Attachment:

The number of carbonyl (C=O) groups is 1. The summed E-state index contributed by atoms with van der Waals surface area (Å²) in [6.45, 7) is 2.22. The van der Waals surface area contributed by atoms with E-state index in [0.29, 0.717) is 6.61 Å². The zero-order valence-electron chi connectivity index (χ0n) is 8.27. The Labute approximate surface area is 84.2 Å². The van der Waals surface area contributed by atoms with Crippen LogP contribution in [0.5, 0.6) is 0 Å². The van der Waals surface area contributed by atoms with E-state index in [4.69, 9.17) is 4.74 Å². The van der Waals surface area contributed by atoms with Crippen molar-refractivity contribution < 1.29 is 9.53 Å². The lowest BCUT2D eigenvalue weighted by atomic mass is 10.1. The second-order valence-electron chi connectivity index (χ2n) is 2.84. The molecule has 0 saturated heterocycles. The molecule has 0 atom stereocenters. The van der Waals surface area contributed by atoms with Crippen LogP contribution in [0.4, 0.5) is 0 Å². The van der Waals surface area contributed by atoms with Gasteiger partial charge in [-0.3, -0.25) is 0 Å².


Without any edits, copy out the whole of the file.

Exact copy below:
The number of carbonyl (C=O) groups is 1. The summed E-state index contributed by atoms with van der Waals surface area (Å²) in [6.45, 7) is 2.22. The van der Waals surface area contributed by atoms with E-state index in [0.29, 0.717) is 6.61 Å². The zero-order valence-electron chi connectivity index (χ0n) is 8.27. The Labute approximate surface area is 84.2 Å². The van der Waals surface area contributed by atoms with Crippen LogP contribution in [0.5, 0.6) is 0 Å². The van der Waals surface area contributed by atoms with E-state index in [4.69, 9.17) is 4.74 Å². The van der Waals surface area contributed by atoms with Crippen molar-refractivity contribution < 1.29 is 9.53 Å². The lowest BCUT2D eigenvalue weighted by atomic mass is 10.1. The second-order valence-electron chi connectivity index (χ2n) is 2.84. The molecule has 0 saturated heterocycles. The molecule has 0 atom stereocenters. The van der Waals surface area contributed by atoms with Crippen LogP contribution in [0.4, 0.5) is 0 Å². The van der Waals surface area contributed by atoms with Gasteiger partial charge in [-0.3, -0.25) is 0 Å².